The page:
Electrical Wiring 101

The wiring in your home is nothing to mess around with. Poor wiring can be a matter of life or death, and it can lead to serious injuries or death from electrical shocks or fires. Here are some things to know about working with the electrical wiring in your home.

Three Components of Basic Home Electrical Wiring

Your home’s electrical wiring has three basic components:

  1. Service entry point. This is where your utility’s electrical line connects your home’s load center to the main grid. The area should be free of obstructions and water that can penetrate the wiring and cause a shock hazard.
  2. Panel or Load Center. You may know this as the fuse box or circuit breaker box. It’s your home’s command center for all electrical wiring. All the wiring in your home starts at this panel. During major remodeling projects, like a new addition, new wiring runs from the panel to the new area.
  3. Branch circuits. Your home contains many circuits that come from the breakers or fuses to the various areas of your home. By having multiple circuits, you’re able to turn off power to specific areas when performing electrical repairs.

Dangers of Aluminum Electrical Wiring

Newer homes have wiring that is made from copper and feature ground wires for safety. Homes built during the 60’s and 70’s generally have aluminum wiring instead of copper wiring. This can be extremely dangerous. Because aluminum is soft, brittle and prone to oxidation, it is 55 times more likely to cause an electrical fire than copper wiring. If you know or suspect that your home has aluminum wiring, contact the professionals at Turn It On Electric to inspect it for safety issues.  Keep in mind, aluminum can be safe but it is best to have it maintained and inspected by a professional electrician.

Wiring to Switches and Receptacles

When connecting electrical wires to a switch or receptacle, connect the:

  • Hot wires to the brass screw terminals
  • Neutral wires to the silver terminals
  • Ground wires to green grounding screws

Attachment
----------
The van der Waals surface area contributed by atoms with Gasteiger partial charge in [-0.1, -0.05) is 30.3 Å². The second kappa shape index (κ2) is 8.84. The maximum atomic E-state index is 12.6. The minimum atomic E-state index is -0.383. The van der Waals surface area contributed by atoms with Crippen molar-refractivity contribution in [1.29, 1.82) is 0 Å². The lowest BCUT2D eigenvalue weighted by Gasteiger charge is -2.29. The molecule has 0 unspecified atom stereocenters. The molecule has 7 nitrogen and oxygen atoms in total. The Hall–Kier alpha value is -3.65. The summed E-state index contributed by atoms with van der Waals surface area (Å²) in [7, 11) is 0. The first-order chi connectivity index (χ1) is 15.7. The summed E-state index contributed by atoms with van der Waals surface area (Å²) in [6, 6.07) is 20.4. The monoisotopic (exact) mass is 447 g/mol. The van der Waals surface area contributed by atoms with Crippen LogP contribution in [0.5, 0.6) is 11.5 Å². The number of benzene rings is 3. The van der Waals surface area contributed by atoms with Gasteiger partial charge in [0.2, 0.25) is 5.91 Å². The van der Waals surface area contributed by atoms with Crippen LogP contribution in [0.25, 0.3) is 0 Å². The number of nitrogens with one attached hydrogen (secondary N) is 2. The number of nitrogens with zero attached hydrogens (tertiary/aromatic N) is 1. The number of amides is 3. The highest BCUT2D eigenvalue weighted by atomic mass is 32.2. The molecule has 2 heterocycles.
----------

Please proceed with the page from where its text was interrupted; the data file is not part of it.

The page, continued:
Electrical work is governed by a national codebook. However, some municipalities have stricter requirements due to weather or temperature extremes. One example is the use of pigtails when connecting more than one wire to a single terminal. While it’s good practice, it’s important to know the requirements of your specific municipality prior to completing any electrical work.

Know Your Municipality’s Electrical Code

All municipalities have codes and regulations regarding residential wiring. These rules are there to protect the public from the dangers of electricity. Some projects are suitable for homeowners with a basic knowledge of electrical wiring, including replacing an outlet or lighting fixture. But others, like running a new line or entirely replacing your home’s wiring, will require the work of a professional and licensed electrician according to most codes.

Turn Off the Power When Working With Wires

To be safe, it is always best to leave electrical work to the professionals. But if you absolutely need to replace an electrical outlet or lighting fixture, you must remember to turn off the electricity to the area where you are working. Otherwise, you are in danger of an electric shock or sparking that can cause a fire or worse.

  • Turn off the electricity from the fuse/circuit breaker box and lock it so there can’t be an accidental turn on.
  • Test the wires to make sure the electric is off.
  • Do not touch any wires until you are sure that power is off.

Do not put your or your family’s safety at risk. Whether your home needs an entire electrical rewiring or you just have a few electrical jobs on your to-do list, contact the professionals at Turn It On Electric.

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